Tuesday, November 8, 2011

Amidst the Noise and Haste

I came here to write a blog post about Americans working too much and also do some other work. I won't even diminish the fun irony of that sentence by commenting further on it...unless I just did. I will just go straight into telling you that the Americans Working Too Much will have to wait, because I have just entered a profound and euphoric state and I have to tell someone about it.

San Sebastian has always been my favorite plaza in Cuenca and I can't tell you why. It is at the edge of the historic El Centro, the area responsible for Cuenca's UNESCO World Heritage Site designation. It is bordered by San Sebastian cathedral, the Art Museum housed in an old convent, and some small, unremarkable businesses. Because it is away from the commercial core and any other kind of traffic generator, it is always a very tranquil setting. The fountain is usually not running (as most aren't in Ecuador), but it has been running in five minutes on, five minutes off cycles right now for reasons probably only two guys in Cuenca's public works department probably know. The pauses in the fountain are welcome, though, because opera music is playing from speakers on the light posts at an uncharacteristically modest volume (Ecuadorians love it loud and distorted, typically). It is bordered on two sides with fairly constant traffic, including that of the perpetually smell, noisy town buses, but somehow feels isolated from it. There are birds singing in the trees. And there are eight people I see from where I sit who are also doing nothing but sitting, watching, thinking, so I'm not the only one. Except I'm the only one mucking it up by thinking onto a computer (gah, I'm such a loser!).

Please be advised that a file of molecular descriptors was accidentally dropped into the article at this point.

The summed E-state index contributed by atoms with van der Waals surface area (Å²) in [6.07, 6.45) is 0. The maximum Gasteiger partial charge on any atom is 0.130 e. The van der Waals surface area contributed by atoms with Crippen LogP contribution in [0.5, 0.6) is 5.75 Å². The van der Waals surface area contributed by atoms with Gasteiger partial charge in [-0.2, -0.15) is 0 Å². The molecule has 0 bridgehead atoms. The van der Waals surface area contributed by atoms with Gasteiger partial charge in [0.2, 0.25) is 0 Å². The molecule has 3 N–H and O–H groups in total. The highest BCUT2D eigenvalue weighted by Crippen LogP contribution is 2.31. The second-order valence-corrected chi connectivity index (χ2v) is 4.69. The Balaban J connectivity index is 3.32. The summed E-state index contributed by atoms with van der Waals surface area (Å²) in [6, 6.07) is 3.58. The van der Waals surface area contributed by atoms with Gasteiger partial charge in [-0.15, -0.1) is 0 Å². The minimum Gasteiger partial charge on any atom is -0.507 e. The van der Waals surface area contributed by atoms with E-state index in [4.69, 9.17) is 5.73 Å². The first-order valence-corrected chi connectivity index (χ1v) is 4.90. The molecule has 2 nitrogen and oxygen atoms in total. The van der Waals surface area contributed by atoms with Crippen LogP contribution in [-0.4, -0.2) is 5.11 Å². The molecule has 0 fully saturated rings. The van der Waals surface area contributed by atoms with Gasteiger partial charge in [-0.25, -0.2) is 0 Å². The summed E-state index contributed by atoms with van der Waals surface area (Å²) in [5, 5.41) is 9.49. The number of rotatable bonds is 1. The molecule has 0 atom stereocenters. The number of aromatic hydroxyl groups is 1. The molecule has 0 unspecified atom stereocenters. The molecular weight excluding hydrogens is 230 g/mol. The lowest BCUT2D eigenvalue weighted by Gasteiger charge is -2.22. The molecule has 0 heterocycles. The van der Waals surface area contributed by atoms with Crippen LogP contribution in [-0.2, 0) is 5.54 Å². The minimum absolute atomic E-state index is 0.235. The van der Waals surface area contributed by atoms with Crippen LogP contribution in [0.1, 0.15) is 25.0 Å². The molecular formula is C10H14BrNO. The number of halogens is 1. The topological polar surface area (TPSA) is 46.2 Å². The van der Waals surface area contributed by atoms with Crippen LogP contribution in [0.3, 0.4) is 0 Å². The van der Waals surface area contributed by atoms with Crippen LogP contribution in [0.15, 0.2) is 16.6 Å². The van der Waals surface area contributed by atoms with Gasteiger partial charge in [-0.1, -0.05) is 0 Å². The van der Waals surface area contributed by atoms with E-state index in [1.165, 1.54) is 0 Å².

I give you the F. Scott Fitzgerald treatment to detail here, not because I'm trying to bring you into my mental euphoria right now (all F. Scott did for me was create a profound sense of boredom that I suppose could be the state that meditators speak of when they lose all care about the world around them); I tell you all this because…well, I guess because I can't figure out why this park does it for me so much. Maybe all that will trigger a memory of someone else who's had this in a particular place and had insight into why that was.

I mean, the easy answer is all the reasons I gave, but I think there are plenty of places like this. Why this place? And—deep breath and hold it; we're about to go deep—I take stock in the phrase we do not see the world as it is; we see the world as we are. Really, all this is just a particular pattern of sensory input to which my brain provides an emotional response: euphoria in this case. So the question is, can I take this with me? Can I imagine, envision, and trick my brain into this place when I am not in it?

That's an important questions now, because we are talking about leaving Cuenca now and making our plans. And I will miss this particular place if I cannot take it with me in my mental carry-on.

I once returned from a long trip to Australia and New Zealand and was driving my truck down busy Colfax Avenue in Denver and had a strange sensation that I was moving through the world much slower than everyone and everything around me. It was a similar feeling of being removed from the world as it is, or of seeing the world as we all believe it to be from the place that it truly is.

I don't know, but a bird just pooped on my screen, and I'm taking that as a sign from God that I may be overthinking it.

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